Using Emotional Intelligence to Improve Contact Centre CX

Using Emotional Intelligence to Improve Contact Centre CX

Emotional intelligence, often referred to as EI or EQ, is the ability to discriminate between different emotions in oneself and others and use emotional information to influence behaviour. It is an essential skill for relating to other people and an invaluable tool in the realm of customer service. When it comes to our day to day lives, emotional intelligence comes into play in most of our interactions, but when we are not face to face, it can be difficult to understand the emotional reactions or responses of others. In the contact centre environment, employers need to cultivate emotionally intelligent skills in their agents. Emotional intelligence will allow your agents to better relate to your customers on a personal level. It’s about practising empathy to gain trust and better satisfy customers. You likely train your agents on the hard skills, but you should also help them to develop their emotional intelligence so they can deliver winning customer experiences. Below, we outline skills to become an emotionally intelligent contact centre agent. 

Building Rapport

Some customers need a little more hand-holding than others, so building a rapport with them to put them at ease and make them feel comfortable. Starting a conversation with a simple “How are you?” is a quick and easy way to endear a customer to you and responding in kind helps the agent to seem like a real person and not like a computer engineered robot. Most of the time a customer will say “Fine, thanks” and move on, but it doesn’t hurt to inject a bit of friendliness into the conversation to build a relationship. 

Becoming a Better Listener

A really good listener does not only listen to the words being spoken but also the bigger picture. An emotionally intelligent person will pick up on the tone, volume, speed, and other factors that contribute to how someone speaks. Paying attention to these verbal cues will ultimately help an agent to anticipate customer needs to shorten the time to call resolution. It is also important to give cues that you are in fact listening, particularly when you are not directly in front of someone to indicate this through body language and eye contact. By saying things like “I understand” and never interrupting, a customer will feel heard and valued.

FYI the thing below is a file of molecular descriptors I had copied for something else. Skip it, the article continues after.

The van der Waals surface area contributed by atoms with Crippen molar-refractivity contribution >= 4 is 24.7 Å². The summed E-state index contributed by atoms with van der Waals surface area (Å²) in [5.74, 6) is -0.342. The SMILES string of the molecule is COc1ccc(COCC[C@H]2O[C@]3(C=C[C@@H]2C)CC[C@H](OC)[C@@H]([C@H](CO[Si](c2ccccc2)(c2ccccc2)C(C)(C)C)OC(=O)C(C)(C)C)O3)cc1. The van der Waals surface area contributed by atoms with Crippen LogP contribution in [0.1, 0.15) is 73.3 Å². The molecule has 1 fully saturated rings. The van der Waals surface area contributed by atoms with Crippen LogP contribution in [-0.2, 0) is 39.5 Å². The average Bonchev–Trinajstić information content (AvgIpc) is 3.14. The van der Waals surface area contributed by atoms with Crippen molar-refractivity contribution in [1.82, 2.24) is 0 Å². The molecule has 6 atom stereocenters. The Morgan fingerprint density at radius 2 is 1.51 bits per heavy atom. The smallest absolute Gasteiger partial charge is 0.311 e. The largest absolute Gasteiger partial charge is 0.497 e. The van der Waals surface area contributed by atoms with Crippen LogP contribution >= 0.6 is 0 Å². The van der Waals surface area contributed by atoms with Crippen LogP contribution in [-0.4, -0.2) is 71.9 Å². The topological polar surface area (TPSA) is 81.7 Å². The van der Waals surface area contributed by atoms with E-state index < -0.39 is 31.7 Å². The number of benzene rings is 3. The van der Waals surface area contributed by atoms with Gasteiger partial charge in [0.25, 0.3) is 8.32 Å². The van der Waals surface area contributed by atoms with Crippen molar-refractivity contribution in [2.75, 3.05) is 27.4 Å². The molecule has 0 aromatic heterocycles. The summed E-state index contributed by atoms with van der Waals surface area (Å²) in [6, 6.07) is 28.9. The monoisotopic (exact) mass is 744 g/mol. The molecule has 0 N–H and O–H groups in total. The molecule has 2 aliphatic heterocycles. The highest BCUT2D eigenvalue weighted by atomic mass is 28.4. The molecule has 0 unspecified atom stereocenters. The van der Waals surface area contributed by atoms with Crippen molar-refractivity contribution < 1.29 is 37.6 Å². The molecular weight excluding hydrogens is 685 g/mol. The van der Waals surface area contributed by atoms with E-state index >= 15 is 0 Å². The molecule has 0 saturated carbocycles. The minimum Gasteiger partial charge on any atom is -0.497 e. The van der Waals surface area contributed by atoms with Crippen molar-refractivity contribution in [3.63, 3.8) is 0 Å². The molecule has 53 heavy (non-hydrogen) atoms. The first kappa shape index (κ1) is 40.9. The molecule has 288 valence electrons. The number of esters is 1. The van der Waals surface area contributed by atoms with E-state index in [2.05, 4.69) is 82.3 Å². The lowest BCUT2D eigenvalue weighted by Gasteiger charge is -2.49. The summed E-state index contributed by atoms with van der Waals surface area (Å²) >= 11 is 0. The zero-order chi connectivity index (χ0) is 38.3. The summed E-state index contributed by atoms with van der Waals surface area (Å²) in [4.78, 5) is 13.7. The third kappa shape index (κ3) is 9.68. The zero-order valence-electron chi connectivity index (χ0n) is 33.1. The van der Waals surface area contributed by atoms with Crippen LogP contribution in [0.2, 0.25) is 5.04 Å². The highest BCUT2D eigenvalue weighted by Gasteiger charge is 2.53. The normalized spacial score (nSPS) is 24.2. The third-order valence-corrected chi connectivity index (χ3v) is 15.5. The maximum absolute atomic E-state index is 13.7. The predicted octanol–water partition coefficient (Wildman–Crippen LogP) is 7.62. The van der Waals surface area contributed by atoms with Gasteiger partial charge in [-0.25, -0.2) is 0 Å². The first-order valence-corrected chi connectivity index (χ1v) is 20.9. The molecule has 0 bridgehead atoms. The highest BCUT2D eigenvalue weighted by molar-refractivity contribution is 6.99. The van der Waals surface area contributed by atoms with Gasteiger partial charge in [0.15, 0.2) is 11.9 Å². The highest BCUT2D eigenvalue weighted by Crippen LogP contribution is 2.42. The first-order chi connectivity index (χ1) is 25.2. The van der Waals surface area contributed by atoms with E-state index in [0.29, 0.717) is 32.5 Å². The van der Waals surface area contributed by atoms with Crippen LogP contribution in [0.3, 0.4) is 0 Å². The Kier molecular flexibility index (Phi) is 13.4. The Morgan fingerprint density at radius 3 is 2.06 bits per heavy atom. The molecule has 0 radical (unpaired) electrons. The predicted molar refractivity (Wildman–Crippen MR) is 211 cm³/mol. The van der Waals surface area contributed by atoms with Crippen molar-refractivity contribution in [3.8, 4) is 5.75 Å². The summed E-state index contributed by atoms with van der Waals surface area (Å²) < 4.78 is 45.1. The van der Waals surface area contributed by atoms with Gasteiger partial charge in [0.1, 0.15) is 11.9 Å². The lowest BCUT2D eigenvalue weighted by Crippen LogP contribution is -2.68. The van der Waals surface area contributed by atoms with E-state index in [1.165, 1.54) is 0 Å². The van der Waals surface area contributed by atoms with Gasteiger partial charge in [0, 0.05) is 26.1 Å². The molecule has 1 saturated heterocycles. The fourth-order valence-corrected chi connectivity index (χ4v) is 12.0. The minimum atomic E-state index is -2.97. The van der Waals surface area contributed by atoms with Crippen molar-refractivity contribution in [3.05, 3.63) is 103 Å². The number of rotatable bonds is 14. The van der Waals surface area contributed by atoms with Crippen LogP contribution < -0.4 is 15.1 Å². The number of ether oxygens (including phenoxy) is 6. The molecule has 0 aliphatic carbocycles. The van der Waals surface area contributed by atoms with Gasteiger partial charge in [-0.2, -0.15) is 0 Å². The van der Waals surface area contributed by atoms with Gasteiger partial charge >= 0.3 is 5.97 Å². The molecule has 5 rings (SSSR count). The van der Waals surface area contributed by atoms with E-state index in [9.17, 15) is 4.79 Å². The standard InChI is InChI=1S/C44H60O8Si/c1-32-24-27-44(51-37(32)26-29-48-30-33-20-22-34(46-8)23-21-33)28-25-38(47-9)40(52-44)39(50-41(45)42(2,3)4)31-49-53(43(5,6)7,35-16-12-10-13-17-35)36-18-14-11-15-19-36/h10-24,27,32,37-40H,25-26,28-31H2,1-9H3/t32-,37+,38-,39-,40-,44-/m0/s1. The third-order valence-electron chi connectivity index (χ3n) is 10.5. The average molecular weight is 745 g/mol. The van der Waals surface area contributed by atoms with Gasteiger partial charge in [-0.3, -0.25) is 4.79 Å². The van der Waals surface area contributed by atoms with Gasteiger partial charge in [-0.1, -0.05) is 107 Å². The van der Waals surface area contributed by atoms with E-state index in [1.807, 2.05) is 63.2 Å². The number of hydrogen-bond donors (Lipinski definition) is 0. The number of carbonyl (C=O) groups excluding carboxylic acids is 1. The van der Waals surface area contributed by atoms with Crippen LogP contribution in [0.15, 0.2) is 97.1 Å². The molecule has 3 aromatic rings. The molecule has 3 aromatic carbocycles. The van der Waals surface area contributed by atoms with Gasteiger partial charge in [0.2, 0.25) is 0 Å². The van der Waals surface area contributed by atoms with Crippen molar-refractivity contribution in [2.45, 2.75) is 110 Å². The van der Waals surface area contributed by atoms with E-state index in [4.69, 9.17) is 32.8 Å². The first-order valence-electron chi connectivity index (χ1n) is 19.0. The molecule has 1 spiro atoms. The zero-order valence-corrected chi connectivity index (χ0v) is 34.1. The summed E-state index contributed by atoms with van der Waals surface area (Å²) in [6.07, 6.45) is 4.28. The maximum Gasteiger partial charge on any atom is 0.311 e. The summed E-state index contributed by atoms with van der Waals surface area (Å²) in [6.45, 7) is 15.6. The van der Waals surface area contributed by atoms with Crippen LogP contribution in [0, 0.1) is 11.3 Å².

Improving Self Awareness

Train your agents to ask themselves “How do I sound to the customer?” While they don’t need to be overly peppy and friendly, agents need to speak to customers in a way that is welcoming, polite and calm. If an agent seems frustrated, bored, or annoyed – the customer will sense that and leave with an unsatisfactory experience. Emotional intelligence will serve and agent well in setting the tone of a conversation. Even when a customer is angry or rude, agents must remain respectful and diplomatic to hopefully diffuse an unhappy customer’s attitude and reach a resolution. 

Being Adaptable

A lot of unexpected questions or concerns can arrive in a contact centre environment, so being adaptable is a really important skill. Sometimes agents are encouraged to stick to a script when dealing with customers, but that’s not always helpful. Trusting agents to be proactive and take control of customer interactions using their emotional intelligence is a strong move to offer the best customer experiences. When agents are empowered to take ownership of interactions and tailor their language and response to different attitudes and requests, they will become more confident and better at getting to the bottom of what customers need in different situations.